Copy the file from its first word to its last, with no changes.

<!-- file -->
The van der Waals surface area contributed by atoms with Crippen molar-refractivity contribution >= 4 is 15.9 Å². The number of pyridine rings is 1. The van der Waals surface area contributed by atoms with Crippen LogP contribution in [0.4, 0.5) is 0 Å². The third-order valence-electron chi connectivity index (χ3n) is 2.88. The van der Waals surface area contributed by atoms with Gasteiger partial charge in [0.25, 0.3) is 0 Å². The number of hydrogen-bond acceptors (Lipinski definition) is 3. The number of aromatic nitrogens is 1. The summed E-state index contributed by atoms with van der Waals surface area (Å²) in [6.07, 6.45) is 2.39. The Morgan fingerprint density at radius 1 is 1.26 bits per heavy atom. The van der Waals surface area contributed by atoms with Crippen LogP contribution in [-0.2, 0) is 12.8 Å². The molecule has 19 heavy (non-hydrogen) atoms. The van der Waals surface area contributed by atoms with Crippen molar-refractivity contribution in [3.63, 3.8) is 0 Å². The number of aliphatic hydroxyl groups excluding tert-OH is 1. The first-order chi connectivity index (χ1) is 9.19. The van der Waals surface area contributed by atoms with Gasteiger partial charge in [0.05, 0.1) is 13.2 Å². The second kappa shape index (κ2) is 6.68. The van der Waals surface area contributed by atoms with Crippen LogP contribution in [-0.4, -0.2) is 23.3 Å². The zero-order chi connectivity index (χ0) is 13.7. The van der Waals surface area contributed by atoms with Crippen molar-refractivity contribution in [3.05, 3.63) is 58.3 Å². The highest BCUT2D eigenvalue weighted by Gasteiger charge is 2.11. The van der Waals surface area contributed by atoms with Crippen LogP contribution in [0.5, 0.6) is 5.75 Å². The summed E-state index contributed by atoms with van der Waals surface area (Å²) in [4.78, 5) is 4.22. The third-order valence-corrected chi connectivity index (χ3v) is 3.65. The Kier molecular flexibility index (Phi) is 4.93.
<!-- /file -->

The van der Waals surface area contributed by atoms with Crippen molar-refractivity contribution >= 4 is 15.9 Å². The number of pyridine rings is 1. The van der Waals surface area contributed by atoms with Crippen LogP contribution in [0.4, 0.5) is 0 Å². The third-order valence-electron chi connectivity index (χ3n) is 2.88. The van der Waals surface area contributed by atoms with Gasteiger partial charge in [0.25, 0.3) is 0 Å². The number of hydrogen-bond acceptors (Lipinski definition) is 3. The number of aromatic nitrogens is 1. The summed E-state index contributed by atoms with van der Waals surface area (Å²) in [6.07, 6.45) is 2.39. The Morgan fingerprint density at radius 1 is 1.26 bits per heavy atom. The van der Waals surface area contributed by atoms with Crippen LogP contribution in [-0.2, 0) is 12.8 Å². The molecule has 19 heavy (non-hydrogen) atoms. The van der Waals surface area contributed by atoms with Crippen molar-refractivity contribution in [3.63, 3.8) is 0 Å². The number of aliphatic hydroxyl groups excluding tert-OH is 1. The first-order chi connectivity index (χ1) is 9.19. The van der Waals surface area contributed by atoms with Gasteiger partial charge in [0.05, 0.1) is 13.2 Å². The second kappa shape index (κ2) is 6.68. The van der Waals surface area contributed by atoms with Crippen LogP contribution in [-0.4, -0.2) is 23.3 Å². The zero-order chi connectivity index (χ0) is 13.7. The van der Waals surface area contributed by atoms with Crippen molar-refractivity contribution in [3.05, 3.63) is 58.3 Å². The highest BCUT2D eigenvalue weighted by Gasteiger charge is 2.11. The van der Waals surface area contributed by atoms with Crippen LogP contribution in [0.5, 0.6) is 5.75 Å². The summed E-state index contributed by atoms with van der Waals surface area (Å²) in [4.78, 5) is 4.22. The third-order valence-corrected chi connectivity index (χ3v) is 3.65. The Kier molecular flexibility index (Phi) is 4.93.